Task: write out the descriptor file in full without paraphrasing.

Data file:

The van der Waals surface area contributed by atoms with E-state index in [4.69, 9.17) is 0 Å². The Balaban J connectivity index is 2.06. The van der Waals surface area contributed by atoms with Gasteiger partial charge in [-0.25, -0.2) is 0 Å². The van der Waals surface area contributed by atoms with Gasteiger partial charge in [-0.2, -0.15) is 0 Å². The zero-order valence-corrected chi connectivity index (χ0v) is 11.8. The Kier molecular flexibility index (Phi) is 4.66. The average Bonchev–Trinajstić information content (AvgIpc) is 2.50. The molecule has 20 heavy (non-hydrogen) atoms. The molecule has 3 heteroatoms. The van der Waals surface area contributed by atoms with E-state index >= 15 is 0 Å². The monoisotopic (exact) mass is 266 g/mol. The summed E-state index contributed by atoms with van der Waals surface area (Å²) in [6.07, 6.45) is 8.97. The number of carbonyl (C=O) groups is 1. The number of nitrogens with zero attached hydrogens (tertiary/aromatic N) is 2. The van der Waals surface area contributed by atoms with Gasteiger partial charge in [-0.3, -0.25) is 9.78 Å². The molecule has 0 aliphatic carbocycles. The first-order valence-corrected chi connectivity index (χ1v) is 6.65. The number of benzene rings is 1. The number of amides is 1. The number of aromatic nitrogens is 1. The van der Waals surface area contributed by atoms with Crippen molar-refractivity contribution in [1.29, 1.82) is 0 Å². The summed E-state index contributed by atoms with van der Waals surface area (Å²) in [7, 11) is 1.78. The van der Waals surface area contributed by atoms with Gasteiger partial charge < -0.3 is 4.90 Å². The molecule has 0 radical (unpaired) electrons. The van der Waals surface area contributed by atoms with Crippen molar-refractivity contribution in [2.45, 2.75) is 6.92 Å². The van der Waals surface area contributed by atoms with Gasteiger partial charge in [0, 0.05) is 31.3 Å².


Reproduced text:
The van der Waals surface area contributed by atoms with E-state index in [4.69, 9.17) is 0 Å². The Balaban J connectivity index is 2.06. The van der Waals surface area contributed by atoms with Gasteiger partial charge in [-0.25, -0.2) is 0 Å². The van der Waals surface area contributed by atoms with Gasteiger partial charge in [-0.2, -0.15) is 0 Å². The zero-order valence-corrected chi connectivity index (χ0v) is 11.8. The Kier molecular flexibility index (Phi) is 4.66. The average Bonchev–Trinajstić information content (AvgIpc) is 2.50. The molecule has 20 heavy (non-hydrogen) atoms. The molecule has 3 heteroatoms. The van der Waals surface area contributed by atoms with E-state index >= 15 is 0 Å². The monoisotopic (exact) mass is 266 g/mol. The summed E-state index contributed by atoms with van der Waals surface area (Å²) in [6.07, 6.45) is 8.97. The number of carbonyl (C=O) groups is 1. The number of nitrogens with zero attached hydrogens (tertiary/aromatic N) is 2. The van der Waals surface area contributed by atoms with Gasteiger partial charge in [-0.3, -0.25) is 9.78 Å². The molecule has 0 aliphatic carbocycles. The first-order valence-corrected chi connectivity index (χ1v) is 6.65. The number of benzene rings is 1. The number of amides is 1. The number of aromatic nitrogens is 1. The van der Waals surface area contributed by atoms with Crippen molar-refractivity contribution in [1.29, 1.82) is 0 Å². The summed E-state index contributed by atoms with van der Waals surface area (Å²) in [7, 11) is 1.78. The van der Waals surface area contributed by atoms with Gasteiger partial charge < -0.3 is 4.90 Å². The molecule has 0 radical (unpaired) electrons. The van der Waals surface area contributed by atoms with Crippen molar-refractivity contribution in [2.45, 2.75) is 6.92 Å². The van der Waals surface area contributed by atoms with Gasteiger partial charge in [0, 0.05) is 31.3 Å².